Olympic athlete Charlie Grice is hard training in Kenya, but he has managed to get some 3G to send us an update.
As I said in my last blog that I will be blogging from Kenya, well here I am! I am now in my last week of the camp that has been 4 weeks long and I am loving every minute of it. I came to Kenya not really knowing what to expect. I am staying in Iten which is 40 minutes away from Eldoret. It is very poor, but the place I am staying in is like a bubble compared to the rest of Kenya (the camp is very secure and many international athletes come and stay). The camp is owned by Lornah Kiplagat who is a former World Champion for marathons. Lornah’s husband and her have built a great training facility, there is accommodation for around 40 people in lodges and there are 2 main dining areas as well as a big gym which is very well equipped. UK Athletics have taken out 20 athletes and 5 staff, including 2 physios, 2 coaches and 1 physiologist, there were 2 departure dates; I was on the first flight. I spent the first 2 weeks with my own room, which was good but it did get a bit boring and I am now sharing with James Shane, who I am getting along with really well. He won the national senior champs this year, so it is good to do some training with him.
For the first week we all just did easy running and no sessions because we had to acclimatise to the altitude. We got weighed everyday to check we weren’t losing too much weight and we also got our blood saturation levels to see how much oxygen is in our blood. A typical day consists of waking up at 7am, meeting for a run at 7:30 and then another run at 5pm. In the middle of the day I would either do weights/stretch/college work and sleep! If I am doing a session I will have breakfast at 7:30 before running at 9am. There is a big emphasis on training and resting which is ideal for running. Everyone has their own individual schedule which they are running to, but all our easy/steady running are done together as there is a group ethos to the camp. It’s great meeting new people and running with them, especially learning off them as there are some top quality athletes here. Before I came I only knew a couple of people and now I have made lots of new friends. There are lots of good trails on our doorstep which make good running. There are also lots of winding hills which makes running tough, especially as there is less oxygen up here at 2400m above sea level.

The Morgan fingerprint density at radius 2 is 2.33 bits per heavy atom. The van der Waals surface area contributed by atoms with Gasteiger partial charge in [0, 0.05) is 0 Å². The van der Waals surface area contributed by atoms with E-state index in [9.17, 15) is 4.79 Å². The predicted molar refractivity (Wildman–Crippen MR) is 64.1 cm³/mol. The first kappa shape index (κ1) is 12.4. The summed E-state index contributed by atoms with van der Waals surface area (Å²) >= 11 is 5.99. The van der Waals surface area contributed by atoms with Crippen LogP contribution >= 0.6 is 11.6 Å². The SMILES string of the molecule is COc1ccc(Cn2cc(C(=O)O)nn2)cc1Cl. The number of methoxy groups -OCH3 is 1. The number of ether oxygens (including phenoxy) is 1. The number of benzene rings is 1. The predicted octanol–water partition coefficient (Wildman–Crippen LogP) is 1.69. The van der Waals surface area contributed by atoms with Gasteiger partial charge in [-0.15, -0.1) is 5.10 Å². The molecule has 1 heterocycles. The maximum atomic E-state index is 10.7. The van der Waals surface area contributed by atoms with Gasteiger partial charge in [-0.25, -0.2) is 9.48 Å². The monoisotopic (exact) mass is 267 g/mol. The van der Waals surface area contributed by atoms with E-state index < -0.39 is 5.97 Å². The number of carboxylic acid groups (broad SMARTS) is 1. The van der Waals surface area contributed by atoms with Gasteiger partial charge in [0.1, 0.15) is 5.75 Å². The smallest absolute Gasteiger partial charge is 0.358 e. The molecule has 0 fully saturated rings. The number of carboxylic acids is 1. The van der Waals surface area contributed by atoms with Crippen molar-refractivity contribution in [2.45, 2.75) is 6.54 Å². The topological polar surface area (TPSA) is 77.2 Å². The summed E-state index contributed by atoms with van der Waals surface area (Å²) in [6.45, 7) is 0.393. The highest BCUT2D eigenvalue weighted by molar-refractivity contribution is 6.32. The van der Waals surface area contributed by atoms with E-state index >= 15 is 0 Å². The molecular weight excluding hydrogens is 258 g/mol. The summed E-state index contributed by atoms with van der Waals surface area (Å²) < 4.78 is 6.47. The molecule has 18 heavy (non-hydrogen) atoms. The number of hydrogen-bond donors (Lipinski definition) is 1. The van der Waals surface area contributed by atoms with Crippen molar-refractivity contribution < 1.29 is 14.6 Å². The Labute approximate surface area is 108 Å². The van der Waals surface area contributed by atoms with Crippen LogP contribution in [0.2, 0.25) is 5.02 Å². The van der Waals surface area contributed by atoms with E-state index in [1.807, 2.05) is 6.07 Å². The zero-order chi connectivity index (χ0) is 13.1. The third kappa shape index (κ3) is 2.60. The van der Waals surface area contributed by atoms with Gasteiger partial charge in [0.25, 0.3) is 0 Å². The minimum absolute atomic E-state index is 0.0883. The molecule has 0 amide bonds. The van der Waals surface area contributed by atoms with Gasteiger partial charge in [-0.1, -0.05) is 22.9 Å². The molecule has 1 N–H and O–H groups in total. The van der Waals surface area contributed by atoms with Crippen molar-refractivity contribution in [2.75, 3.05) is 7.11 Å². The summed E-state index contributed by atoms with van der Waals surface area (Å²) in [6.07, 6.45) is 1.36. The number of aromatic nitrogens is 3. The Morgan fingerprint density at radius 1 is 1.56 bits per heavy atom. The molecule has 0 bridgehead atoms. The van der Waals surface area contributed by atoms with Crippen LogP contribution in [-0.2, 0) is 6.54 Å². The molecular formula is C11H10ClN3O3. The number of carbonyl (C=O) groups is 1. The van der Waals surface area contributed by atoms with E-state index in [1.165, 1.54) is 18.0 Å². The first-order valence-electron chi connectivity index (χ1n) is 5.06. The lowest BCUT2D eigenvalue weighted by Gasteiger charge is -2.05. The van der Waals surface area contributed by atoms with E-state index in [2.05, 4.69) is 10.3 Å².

The weather here has been a bit disappointing. It has rained quite a bit in the evenings especially. This is very unusual for this time of year and it makes the running on the trails very difficult because they become very muddy and slippery. I feel I have benefited a lot from being out here, as there are no distractions the focus is completely on training, eating the right things and looking after your body. I go to the gym and I see about 10 international athletes all working out hard, it is motivating.
I had my birthday on the 7th November which was pretty weird but I enjoyed it! I was pretty chuffed as the guys had bought me a card and the chefs made me a big cake in the evening and it was a bit different to a normal evening meal! The lifestyle here is pretty tough, the food is very healthy and there isn’t much to do here so some people get restless.
I am starting to feel very fit compared to when I arrived here. When I run it feels easier and I am very much looking forward to racing when I get back, as I am told it will feel a lot easier. I am racing a cross country in Liverpool 3 days after I get back, so I am hoping that I will put in a good performance there.
Bye for now